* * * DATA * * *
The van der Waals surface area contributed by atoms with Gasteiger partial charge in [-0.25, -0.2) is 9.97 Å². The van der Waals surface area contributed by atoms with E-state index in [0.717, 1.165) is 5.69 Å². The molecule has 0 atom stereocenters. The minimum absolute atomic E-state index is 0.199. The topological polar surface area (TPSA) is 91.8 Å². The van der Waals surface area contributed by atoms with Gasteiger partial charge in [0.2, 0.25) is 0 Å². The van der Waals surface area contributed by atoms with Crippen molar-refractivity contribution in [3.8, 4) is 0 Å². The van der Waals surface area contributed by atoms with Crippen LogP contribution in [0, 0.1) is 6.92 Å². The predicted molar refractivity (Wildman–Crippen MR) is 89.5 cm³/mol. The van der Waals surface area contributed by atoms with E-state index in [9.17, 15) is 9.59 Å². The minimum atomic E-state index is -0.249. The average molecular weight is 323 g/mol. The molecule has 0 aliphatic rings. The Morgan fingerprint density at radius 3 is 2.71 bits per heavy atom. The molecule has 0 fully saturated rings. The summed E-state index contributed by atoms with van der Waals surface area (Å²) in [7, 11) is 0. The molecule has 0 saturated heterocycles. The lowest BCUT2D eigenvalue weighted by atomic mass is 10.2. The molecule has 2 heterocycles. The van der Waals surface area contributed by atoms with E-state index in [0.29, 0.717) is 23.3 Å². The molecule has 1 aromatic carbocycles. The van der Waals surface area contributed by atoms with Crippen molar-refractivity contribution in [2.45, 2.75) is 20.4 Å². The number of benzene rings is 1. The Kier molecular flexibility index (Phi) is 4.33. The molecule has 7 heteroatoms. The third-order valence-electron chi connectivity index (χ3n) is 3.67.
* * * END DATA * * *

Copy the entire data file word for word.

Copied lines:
The van der Waals surface area contributed by atoms with Gasteiger partial charge in [-0.25, -0.2) is 9.97 Å². The van der Waals surface area contributed by atoms with E-state index in [0.717, 1.165) is 5.69 Å². The molecule has 0 atom stereocenters. The minimum absolute atomic E-state index is 0.199. The topological polar surface area (TPSA) is 91.8 Å². The van der Waals surface area contributed by atoms with Gasteiger partial charge in [0.2, 0.25) is 0 Å². The van der Waals surface area contributed by atoms with Crippen molar-refractivity contribution in [3.8, 4) is 0 Å². The van der Waals surface area contributed by atoms with Crippen LogP contribution in [0, 0.1) is 6.92 Å². The predicted molar refractivity (Wildman–Crippen MR) is 89.5 cm³/mol. The van der Waals surface area contributed by atoms with E-state index in [9.17, 15) is 9.59 Å². The minimum atomic E-state index is -0.249. The average molecular weight is 323 g/mol. The molecule has 0 aliphatic rings. The Morgan fingerprint density at radius 3 is 2.71 bits per heavy atom. The molecule has 0 fully saturated rings. The summed E-state index contributed by atoms with van der Waals surface area (Å²) in [7, 11) is 0. The molecule has 0 saturated heterocycles. The lowest BCUT2D eigenvalue weighted by atomic mass is 10.2. The molecule has 2 heterocycles. The van der Waals surface area contributed by atoms with E-state index in [0.29, 0.717) is 23.3 Å². The molecule has 1 aromatic carbocycles. The van der Waals surface area contributed by atoms with Crippen molar-refractivity contribution in [2.45, 2.75) is 20.4 Å². The number of benzene rings is 1. The Kier molecular flexibility index (Phi) is 4.33. The molecule has 7 heteroatoms. The third-order valence-electron chi connectivity index (χ3n) is 3.67.